THE DARK HALF is part of The Castle Rock series (CUJO was the first, NEEDFUL THINGS was the last); although it begins in the town of Ridgeway, New Jersey where Thad Beaumont grew up, most of it indeed does take place in the fictional Maine town made famous worldwide by Stephen King. After settling down, marrying and becoming a famous Horror/Mystery/Suspense author (hint, hint), Thad's world is suddenly turned upside down when he receives a very confrontational visit by Sheriff Alan Pangborn (who, in true Stephen King fashion, would pop up again in NEEDFUL THINGS), who matched up Thad's fingerprints exactly to those found at a completely grotesque murder scene. After vociferously defending himself, Thad begins to realize that this isn't just a simple case of mistaken identity. Something else is happening. He convinces a skeptical Sheriff Pangborn to bear with him as he begins to unravel the mystery, and the evil, that is THE DARK HALF. Thad's dark half is known as the murderous George Stark, a man with no soul (literally), who is unafraid of anything and will kill with reckless abandon.
THE DARK HALF is a completely fascinating read. Even at nearly 500 pages, it never becomes boring. However, those of you with weak stomachs should probably not read it, as it is undoubtedly the most graphically violent novel Stephen King has ever written---and that is saying a lot! For the rest of us, however, it is
MOST RECOMMENDED; AGES 18 & UP
Most recent customer reviews
I've enjoyed this one. Not his top tier but it easily kept me reading till the end.Published 1 month ago by Kevan
I purchased the Kindle edition recently (I have the hard cover) and have to say that they made quite a mess when they converted it. Read morePublished 10 months ago by Jane
This book is riddled with spelling and punctuation errors. It takes away from the story...a person has to interpret that "bell" is actually "hell", "dose"... Read morePublished 15 months ago by Cynthia Duchesneau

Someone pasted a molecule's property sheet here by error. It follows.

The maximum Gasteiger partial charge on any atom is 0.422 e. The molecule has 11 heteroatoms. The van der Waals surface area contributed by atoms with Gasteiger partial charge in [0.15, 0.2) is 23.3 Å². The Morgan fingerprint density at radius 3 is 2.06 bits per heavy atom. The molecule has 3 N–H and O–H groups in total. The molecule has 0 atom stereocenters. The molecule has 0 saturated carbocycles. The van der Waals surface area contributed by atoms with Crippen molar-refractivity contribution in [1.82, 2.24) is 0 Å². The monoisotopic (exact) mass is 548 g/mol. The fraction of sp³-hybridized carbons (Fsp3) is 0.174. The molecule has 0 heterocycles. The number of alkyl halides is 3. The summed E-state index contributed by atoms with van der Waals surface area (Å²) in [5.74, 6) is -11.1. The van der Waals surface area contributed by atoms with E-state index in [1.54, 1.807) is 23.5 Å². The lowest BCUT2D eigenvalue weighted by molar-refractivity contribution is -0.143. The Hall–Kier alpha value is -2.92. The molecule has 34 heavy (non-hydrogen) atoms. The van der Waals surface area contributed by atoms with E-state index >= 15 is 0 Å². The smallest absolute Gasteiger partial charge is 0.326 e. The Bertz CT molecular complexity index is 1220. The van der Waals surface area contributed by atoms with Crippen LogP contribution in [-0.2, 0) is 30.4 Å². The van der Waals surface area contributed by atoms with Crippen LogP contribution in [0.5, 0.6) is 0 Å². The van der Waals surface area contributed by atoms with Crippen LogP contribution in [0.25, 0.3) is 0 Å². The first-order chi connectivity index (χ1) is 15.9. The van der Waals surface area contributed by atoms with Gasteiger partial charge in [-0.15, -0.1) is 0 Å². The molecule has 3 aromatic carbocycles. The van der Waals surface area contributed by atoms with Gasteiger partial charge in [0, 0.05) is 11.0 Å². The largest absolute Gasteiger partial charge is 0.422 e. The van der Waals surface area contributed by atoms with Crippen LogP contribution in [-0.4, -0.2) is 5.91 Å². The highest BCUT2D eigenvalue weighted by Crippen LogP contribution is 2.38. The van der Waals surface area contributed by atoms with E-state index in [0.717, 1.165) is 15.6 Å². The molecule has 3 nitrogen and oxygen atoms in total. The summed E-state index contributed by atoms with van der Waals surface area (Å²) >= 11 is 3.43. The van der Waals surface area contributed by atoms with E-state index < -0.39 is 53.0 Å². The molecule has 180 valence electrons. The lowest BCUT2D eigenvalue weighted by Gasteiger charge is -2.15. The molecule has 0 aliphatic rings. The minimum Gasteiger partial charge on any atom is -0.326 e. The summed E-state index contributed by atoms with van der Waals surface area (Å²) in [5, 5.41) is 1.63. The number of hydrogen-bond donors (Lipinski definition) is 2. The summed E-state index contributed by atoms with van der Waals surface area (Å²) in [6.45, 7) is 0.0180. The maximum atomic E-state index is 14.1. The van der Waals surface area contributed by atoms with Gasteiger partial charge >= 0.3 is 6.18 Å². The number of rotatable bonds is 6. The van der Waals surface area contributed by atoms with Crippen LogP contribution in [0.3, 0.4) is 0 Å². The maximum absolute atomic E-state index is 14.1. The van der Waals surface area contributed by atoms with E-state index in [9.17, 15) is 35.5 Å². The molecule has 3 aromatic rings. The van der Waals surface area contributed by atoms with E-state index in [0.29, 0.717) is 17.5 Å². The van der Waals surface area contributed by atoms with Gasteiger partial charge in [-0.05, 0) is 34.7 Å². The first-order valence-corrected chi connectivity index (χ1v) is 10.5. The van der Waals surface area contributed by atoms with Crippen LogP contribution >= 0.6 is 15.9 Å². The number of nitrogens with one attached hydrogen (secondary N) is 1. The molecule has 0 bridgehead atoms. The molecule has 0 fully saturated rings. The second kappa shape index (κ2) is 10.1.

This is a great story of darkness and fear.
The true strength of this tale is that it continues to influence authors today, from the amazing A Gathering of Twine (The... Read more
This is one of my favorite books by Stephen King but I think sometimes its gets overlooked. The Dark Half is about author Thad Beaumont who has made many fans and $$ with his books... Read morePublished on March 19 2007 by Kelly Brianna
This was the first king book I've read, And at the time, the best book I've had the pleasure of reading, (until I read Green Mile by King), from the minute you find out whats in... Read morePublished on July 10 2004 by Christine Cox
When I started this book, it was pretty good, but it just dragged on too long. During the second half of the book, I already knew what was going to happen and it got so boring that... Read morePublished on March 16 2004 by booklover
Sorry, folks, but King doesn't know when to shut up. I like his short stories a lot, which are vivid and well-written. Read morePublished on Dec 29 2003 by R. Wallace
This book takes a fresh and interesting approach to the Jekyll and Hyde story, when a writer (Thad Beaumont, mispelled I'm sure}decides to divorce himself from his pseudonym aka... Read morePublished on Dec 9 2003 by Cam